In only three years we successfully organized 62 ITF Pro Circuit “Futures” tournaments in Bol, with no broad marketing exposure (TV, spectators, etc.) or financial support from the government, institutions or federations. This shows that change is possible with a slightly different approach to the game.
This year is the 3rd WTA tournament on Bol. Can you tell us about this tournament and what motivated you to start it? What challenges did you face and do you still face? Who can we expect to see playing this year and what should we expect as spectators? Are you able to find the support you need to continue organizing this tournament?
Since the WTA Croatia Bol Open acts as a springboard for tennis careers, we will have the most talented young, up-and-coming players on Tour looking to break through. Our winner from last year, Aleksandra Krunic, received recognition from the WTA and was named its most improved player of the year.
My primary motivation was the passion and the desire to prove to myself that I am capable of doing something that in theory seems impossible. In a country like Croatia, that is currently full of negativity in public opinion and lacks entrepreneurial spirit in young people, many people doubted that someone from a hardworking middle-class family like myself had what it takes to organize a project as financially demanding as a WTA event that also happens to be the biggest event in women’s sport in Southeastern Europe.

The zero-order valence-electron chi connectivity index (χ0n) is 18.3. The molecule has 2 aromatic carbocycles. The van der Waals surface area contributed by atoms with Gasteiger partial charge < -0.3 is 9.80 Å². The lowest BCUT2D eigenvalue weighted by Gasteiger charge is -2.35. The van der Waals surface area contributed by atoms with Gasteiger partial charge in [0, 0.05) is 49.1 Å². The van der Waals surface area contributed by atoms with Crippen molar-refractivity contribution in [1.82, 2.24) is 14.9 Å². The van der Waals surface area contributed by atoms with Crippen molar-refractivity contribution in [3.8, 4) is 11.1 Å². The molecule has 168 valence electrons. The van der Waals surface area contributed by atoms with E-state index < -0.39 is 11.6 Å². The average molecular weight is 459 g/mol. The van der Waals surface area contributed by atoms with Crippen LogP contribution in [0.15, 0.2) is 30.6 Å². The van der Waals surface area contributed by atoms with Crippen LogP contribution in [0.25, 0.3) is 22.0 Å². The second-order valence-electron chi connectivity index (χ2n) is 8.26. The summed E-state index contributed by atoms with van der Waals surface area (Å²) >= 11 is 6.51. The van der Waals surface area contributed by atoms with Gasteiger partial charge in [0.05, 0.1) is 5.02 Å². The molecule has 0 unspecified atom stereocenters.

When I was a kid, I only saw the Croatian Bol Ladies Open on TV, and I watched our celebrities like the national football team in ‘98 or Goran Ivanišević presenting winners with their trophy. I never had the opportunity to go, but now I have an exclusive license from the WTA and organize its flagship event in Southeastern Europe. I am so proud that with only one full-time employee, together with volunteers from all over the world, we have organized the best WTA 125K series event in the world. When companies with vast resources like ORACLE own events in this category it motivates me to continue with even more enthusiasm.
Who is your most significant support?
My family is my biggest support. They taught me that success does not come quickly and that you have to fight every step of the way if you want to achieve something ambitious and positive in life.